Lately, though, a new and unexpected pattern has emerged, taking criminologists by surprise. While crime rates in large cities stayed flat, homicide rates in many midsize cities (with populations of between 500,000 and 1 million) began increasing, sometimes by as much as 20percent a year. In 2006, the Police Executive Research Forum, a national police group surveying cities from coast to coast, concluded in a report called “A Gathering Storm” that this might represent “the front end … of an epidemic of violence not seen for years.” The leaders of the group, which is made up of police chiefs and sheriffs, theorized about what might be spurring the latest crime wave: the spread of gangs, the masses of offenders coming out of prison, methamphetamines. But mostly they puzzled over the bleak new landscape. According to FBI data, America’s most dangerous spots are now places where Martin Scorsese would never think of staging a shoot-out—Florence, South Carolina; Charlotte-Mecklenburg, North Carolina; Kansas City, Missouri; Reading, Pennsylvania; Orlando, Florida; Memphis, Tennessee.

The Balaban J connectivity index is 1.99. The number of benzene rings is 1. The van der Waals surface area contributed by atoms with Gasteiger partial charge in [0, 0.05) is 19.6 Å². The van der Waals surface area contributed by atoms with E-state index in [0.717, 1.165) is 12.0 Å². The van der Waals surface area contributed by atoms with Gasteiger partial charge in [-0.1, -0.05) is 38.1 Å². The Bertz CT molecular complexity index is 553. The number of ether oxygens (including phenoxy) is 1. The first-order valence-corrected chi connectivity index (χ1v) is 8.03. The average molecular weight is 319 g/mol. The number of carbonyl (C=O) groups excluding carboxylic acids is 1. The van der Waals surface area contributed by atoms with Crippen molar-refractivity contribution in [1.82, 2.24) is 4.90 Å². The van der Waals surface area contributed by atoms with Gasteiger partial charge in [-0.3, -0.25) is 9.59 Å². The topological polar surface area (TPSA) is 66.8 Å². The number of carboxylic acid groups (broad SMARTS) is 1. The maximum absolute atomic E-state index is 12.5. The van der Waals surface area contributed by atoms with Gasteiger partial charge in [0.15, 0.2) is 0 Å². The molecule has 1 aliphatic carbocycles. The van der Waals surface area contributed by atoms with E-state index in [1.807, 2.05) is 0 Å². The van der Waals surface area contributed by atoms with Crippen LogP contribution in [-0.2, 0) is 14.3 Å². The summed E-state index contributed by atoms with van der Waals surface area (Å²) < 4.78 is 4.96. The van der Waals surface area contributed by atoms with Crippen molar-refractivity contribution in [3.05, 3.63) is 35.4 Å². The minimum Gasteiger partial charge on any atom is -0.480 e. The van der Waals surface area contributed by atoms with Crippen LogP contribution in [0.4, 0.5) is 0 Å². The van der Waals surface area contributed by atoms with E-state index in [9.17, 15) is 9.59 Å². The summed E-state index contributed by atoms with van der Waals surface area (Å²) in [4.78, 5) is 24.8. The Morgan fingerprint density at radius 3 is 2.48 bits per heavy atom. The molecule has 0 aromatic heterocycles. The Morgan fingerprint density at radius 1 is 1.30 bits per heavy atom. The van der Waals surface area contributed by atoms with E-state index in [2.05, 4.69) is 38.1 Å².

Memphis has always been associated with some amount of violence. But why has Elvis’s hometown turned into America’s new South Bronx? Barnes thinks he knows one big part of the answer, as does the city’s chief of police. A handful of local criminologists and social scientists think they can explain it, too. But it’s a dismal answer, one that city leaders have made clear they don’t want to hear. It’s an answer that offers up racial stereotypes to fearful whites in a city trying to move beyond racial tensions. Ultimately, it reaches beyond crime and implicates one of the most ambitious antipoverty programs of recent decades.
Steve Gifford has found a bright side to living next to an eyesore—in his case, Congo’s former embassy. In exchange for Gifford and his partner spending $200 a month cutting the grass and cleaning up, Congo granted that most elusive of city perks: parking in the embassy’s driveway. “Everybody wins,” Gifford said.